By Lisa Moore
Hometown Weekly Correspondent
The Wellesley Free Library brought the night sky inside last week so visitors could get up close and personal with the celestial objects visible in the night sky. Kim Cooper from the Museum of Science brought the Museum’s portable planetarium, Star Lab, to the Wakelin Room for three half-hour presentations on Thursday, August 25.
Families were greeted by Cooper as she stood next to what looked like a black igloo or round bouncy house. After a brief introduction, Cooper led the guests into the planetarium. Sitting under the domed structure, Cooper shared her knowledge of astronomy with the guests as images of celestial objects were projected on the dome’s curved ceiling, bringing a clear and close-up view of our actual night sky.
Visitors young and old pointed out stars, planets, and the Milky Way as Cooper shared some tips on locating specific celestial objects like the North Star and planets observable in our summer night sky - for example, red Mars in the southern night sky with bright Saturn above it and Venus low in the western sky with Jupiter above it. When asked if anyone could spot any constellations, the young guests enthusiastically pointed out what they knew, such as the Big Dipper. Cooper shared some stories about how some constellations got their names and tips for finding a few of the 88 official constellations that appear in our sky at night throughout the year.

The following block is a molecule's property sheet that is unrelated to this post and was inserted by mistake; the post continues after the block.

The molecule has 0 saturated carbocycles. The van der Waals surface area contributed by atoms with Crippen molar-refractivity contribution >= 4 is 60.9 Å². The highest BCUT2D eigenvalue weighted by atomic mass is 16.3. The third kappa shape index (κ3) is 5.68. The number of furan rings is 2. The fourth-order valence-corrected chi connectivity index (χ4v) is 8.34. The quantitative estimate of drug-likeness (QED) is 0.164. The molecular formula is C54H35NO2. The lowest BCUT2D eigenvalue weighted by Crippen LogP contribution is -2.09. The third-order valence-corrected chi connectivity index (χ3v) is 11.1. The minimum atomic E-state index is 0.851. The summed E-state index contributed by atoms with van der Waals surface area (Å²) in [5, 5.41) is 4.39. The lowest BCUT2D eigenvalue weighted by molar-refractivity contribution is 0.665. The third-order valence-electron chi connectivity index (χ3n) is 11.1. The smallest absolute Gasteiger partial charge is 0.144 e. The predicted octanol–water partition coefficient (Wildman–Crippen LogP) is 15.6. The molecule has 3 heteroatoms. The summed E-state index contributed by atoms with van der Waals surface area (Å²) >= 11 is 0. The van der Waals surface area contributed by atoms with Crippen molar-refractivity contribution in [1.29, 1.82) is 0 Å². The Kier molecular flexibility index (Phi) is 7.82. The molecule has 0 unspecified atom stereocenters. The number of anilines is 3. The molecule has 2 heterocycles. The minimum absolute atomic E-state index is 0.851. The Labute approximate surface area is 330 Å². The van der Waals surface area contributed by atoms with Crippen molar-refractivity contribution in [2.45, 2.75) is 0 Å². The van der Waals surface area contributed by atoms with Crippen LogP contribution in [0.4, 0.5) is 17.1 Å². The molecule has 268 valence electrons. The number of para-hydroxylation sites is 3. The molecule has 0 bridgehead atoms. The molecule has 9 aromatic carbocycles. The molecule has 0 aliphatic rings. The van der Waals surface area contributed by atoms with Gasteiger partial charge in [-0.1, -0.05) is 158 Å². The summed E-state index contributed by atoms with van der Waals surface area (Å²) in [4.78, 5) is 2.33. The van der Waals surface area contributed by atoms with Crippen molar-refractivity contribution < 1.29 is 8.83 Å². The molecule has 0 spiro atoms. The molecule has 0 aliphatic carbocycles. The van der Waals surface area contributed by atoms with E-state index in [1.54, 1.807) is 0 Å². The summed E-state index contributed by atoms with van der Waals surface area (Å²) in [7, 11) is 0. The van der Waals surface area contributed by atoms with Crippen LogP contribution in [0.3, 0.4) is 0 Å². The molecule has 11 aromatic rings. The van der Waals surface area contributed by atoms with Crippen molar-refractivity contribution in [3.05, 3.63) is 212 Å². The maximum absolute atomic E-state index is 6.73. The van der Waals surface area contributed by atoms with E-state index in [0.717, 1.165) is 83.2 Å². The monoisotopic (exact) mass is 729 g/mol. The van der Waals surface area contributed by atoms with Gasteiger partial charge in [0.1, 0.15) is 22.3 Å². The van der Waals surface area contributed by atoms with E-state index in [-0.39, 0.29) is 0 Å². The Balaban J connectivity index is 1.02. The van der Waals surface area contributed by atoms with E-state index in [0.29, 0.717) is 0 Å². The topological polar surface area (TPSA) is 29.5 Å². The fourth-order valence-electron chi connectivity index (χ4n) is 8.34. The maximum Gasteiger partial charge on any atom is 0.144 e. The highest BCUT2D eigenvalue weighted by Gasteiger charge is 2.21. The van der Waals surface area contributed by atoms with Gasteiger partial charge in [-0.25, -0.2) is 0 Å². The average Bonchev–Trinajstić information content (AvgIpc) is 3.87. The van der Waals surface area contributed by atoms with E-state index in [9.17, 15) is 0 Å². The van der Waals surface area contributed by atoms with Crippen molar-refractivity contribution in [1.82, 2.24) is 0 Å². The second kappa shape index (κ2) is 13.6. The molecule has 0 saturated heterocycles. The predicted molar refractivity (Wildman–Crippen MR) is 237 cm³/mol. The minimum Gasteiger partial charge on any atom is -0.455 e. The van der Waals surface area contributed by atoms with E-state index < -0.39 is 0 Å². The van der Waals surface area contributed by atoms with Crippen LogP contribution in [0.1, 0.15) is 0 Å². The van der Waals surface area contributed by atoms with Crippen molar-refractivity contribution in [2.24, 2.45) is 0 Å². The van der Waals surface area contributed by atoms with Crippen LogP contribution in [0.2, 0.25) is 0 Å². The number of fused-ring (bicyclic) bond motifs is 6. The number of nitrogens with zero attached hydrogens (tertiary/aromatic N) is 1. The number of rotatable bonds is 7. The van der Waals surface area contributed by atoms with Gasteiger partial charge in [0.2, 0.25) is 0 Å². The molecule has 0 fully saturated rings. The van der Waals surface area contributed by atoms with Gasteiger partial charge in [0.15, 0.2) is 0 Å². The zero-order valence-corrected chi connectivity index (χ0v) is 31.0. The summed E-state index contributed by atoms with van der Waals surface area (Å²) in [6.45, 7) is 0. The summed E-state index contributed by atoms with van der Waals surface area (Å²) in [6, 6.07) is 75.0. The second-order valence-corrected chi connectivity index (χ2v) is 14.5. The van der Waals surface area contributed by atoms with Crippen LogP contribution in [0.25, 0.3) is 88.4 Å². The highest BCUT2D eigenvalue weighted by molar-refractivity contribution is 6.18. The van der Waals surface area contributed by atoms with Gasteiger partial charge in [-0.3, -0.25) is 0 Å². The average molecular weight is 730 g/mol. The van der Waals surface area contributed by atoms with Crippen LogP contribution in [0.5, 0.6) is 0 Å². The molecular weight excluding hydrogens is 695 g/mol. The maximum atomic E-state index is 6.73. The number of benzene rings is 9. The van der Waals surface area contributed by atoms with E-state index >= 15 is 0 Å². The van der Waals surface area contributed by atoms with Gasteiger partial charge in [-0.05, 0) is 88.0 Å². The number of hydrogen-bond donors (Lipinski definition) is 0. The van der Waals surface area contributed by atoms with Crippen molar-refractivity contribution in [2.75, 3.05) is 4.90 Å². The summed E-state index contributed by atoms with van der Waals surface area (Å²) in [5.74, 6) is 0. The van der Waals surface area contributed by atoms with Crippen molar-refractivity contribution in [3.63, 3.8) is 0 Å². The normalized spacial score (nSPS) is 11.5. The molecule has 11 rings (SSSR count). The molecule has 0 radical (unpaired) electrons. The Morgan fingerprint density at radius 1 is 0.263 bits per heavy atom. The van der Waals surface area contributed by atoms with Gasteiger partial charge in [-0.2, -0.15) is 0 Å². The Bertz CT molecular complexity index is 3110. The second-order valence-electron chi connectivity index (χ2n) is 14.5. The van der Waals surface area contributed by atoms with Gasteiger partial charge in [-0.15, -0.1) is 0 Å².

Many of the young visitors remarked on how many more stars appeared in the planetarium sky than in the night sky outside their houses. Cooper spoke about how being close to a city decreases visibility due to light pollution, saying “The more light on the ground means fewer stars appear in the sky.” After all of their questions were answered and the presentation ended, the young astronomers and their families, armed with knowledge of a few important landmarks observed in the night sky, were ready to head outside to stargaze and practice the skills they learned in the Star Lab.